matching results for page

    Questia reader help

    How to highlight and cite specific passages

    1. Click or tap the first word you want to select.
    2. Click or tap the last word you want to select, and you’ll see everything in between get selected.
    3. You’ll then get a menu of options like creating a highlight or a citation from that passage of text.

    OK, got it!

    Cited passage

    Style
    Citations are available only to our active members.
    Buy instant access to cite pages or passages in MLA, APA and Chicago citation styles.

    "Portraying himself as an honest, ordinary person helped Lincoln identify with his audiences." (Einhorn, 1992, p. 25).

    "Portraying himself as an honest, ordinary person helped Lincoln identify with his audiences." (Einhorn 25)

    "Portraying himself as an honest, ordinary person helped Lincoln identify with his audiences."1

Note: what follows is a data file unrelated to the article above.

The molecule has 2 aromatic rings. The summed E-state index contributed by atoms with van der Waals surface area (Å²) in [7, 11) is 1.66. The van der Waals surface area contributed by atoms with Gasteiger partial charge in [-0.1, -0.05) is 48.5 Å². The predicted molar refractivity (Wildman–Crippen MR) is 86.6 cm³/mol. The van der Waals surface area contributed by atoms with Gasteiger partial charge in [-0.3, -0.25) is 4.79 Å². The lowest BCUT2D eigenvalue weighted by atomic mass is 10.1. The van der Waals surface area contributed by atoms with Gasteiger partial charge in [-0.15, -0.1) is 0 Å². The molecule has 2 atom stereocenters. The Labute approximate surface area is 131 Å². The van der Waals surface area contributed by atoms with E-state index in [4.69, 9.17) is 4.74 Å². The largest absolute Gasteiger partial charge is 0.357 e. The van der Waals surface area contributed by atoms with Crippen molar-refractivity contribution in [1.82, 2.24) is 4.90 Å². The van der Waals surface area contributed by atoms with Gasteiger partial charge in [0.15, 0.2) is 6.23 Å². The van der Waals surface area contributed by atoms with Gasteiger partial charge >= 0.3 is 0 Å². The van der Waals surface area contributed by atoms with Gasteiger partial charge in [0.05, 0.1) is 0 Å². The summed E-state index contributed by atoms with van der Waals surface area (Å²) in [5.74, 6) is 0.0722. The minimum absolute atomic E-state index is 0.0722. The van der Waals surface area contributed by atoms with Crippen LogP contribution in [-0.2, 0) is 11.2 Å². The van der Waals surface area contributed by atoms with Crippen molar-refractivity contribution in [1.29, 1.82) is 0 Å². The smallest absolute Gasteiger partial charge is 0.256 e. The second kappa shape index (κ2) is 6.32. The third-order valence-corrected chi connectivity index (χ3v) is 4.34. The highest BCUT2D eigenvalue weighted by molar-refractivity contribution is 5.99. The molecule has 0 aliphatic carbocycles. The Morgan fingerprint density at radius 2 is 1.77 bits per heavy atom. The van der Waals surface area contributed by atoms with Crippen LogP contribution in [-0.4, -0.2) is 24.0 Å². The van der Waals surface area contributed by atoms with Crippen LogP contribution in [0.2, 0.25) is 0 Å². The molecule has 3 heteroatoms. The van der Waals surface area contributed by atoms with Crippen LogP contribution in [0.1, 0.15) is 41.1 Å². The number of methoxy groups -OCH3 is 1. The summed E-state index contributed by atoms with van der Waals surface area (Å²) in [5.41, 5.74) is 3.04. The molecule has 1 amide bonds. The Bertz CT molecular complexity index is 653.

1. Lois J. Einhorn, Abraham Lincoln, the Orator: Penetrating the Lincoln Legend (Westport, CT: Greenwood Press, 1992), 25, http://www.questia.com/read/27419298.

    Cited passage

    Thanks for trying Questia!

    Please continue trying out our research tools, but please note, full functionality is available only to our active members.

    Your work will be lost once you leave this Web page.

    Buy instant access to save your work.

    Already a member? Log in now.

    Author Advanced search

    Oops!

    An unknown error has occurred. Please click the button below to reload the page. If the problem persists, please try again in a little while.